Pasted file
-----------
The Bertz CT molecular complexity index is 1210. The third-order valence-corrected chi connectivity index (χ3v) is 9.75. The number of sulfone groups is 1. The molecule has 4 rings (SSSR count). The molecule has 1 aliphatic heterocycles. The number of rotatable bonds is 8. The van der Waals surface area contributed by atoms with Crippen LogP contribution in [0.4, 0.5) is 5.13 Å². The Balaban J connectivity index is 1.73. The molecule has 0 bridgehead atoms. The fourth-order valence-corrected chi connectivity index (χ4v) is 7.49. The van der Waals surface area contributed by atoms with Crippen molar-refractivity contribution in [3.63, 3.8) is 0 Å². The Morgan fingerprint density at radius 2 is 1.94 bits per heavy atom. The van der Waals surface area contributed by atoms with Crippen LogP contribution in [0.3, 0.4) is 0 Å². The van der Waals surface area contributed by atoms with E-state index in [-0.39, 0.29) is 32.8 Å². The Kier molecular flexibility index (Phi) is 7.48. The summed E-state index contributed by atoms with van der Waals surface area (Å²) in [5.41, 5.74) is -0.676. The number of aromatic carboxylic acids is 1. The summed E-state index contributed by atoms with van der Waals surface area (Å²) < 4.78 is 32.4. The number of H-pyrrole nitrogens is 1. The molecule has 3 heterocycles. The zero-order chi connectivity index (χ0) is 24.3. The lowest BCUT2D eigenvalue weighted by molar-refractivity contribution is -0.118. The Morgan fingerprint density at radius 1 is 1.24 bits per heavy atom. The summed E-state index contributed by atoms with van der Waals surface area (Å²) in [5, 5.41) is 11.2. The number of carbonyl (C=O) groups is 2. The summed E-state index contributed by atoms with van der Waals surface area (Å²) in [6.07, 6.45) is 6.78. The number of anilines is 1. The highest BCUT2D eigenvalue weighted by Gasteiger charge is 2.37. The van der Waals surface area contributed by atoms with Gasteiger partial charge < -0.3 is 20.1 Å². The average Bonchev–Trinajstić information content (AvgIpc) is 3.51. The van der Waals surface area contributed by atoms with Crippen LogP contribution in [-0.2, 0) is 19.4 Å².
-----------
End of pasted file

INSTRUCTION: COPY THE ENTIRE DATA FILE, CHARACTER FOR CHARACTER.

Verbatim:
The Bertz CT molecular complexity index is 1210. The third-order valence-corrected chi connectivity index (χ3v) is 9.75. The number of sulfone groups is 1. The molecule has 4 rings (SSSR count). The molecule has 1 aliphatic heterocycles. The number of rotatable bonds is 8. The van der Waals surface area contributed by atoms with Crippen LogP contribution in [0.4, 0.5) is 5.13 Å². The Balaban J connectivity index is 1.73. The molecule has 0 bridgehead atoms. The fourth-order valence-corrected chi connectivity index (χ4v) is 7.49. The van der Waals surface area contributed by atoms with Crippen molar-refractivity contribution in [3.63, 3.8) is 0 Å². The Morgan fingerprint density at radius 2 is 1.94 bits per heavy atom. The van der Waals surface area contributed by atoms with Crippen LogP contribution in [0.3, 0.4) is 0 Å². The van der Waals surface area contributed by atoms with E-state index in [-0.39, 0.29) is 32.8 Å². The Kier molecular flexibility index (Phi) is 7.48. The summed E-state index contributed by atoms with van der Waals surface area (Å²) in [5.41, 5.74) is -0.676. The number of aromatic carboxylic acids is 1. The summed E-state index contributed by atoms with van der Waals surface area (Å²) < 4.78 is 32.4. The number of H-pyrrole nitrogens is 1. The molecule has 3 heterocycles. The zero-order chi connectivity index (χ0) is 24.3. The lowest BCUT2D eigenvalue weighted by molar-refractivity contribution is -0.118. The Morgan fingerprint density at radius 1 is 1.24 bits per heavy atom. The summed E-state index contributed by atoms with van der Waals surface area (Å²) in [5, 5.41) is 11.2. The number of carbonyl (C=O) groups is 2. The summed E-state index contributed by atoms with van der Waals surface area (Å²) in [6.07, 6.45) is 6.78. The number of anilines is 1. The highest BCUT2D eigenvalue weighted by Gasteiger charge is 2.37. The van der Waals surface area contributed by atoms with Gasteiger partial charge < -0.3 is 20.1 Å². The average Bonchev–Trinajstić information content (AvgIpc) is 3.51. The van der Waals surface area contributed by atoms with Crippen LogP contribution in [-0.2, 0) is 19.4 Å².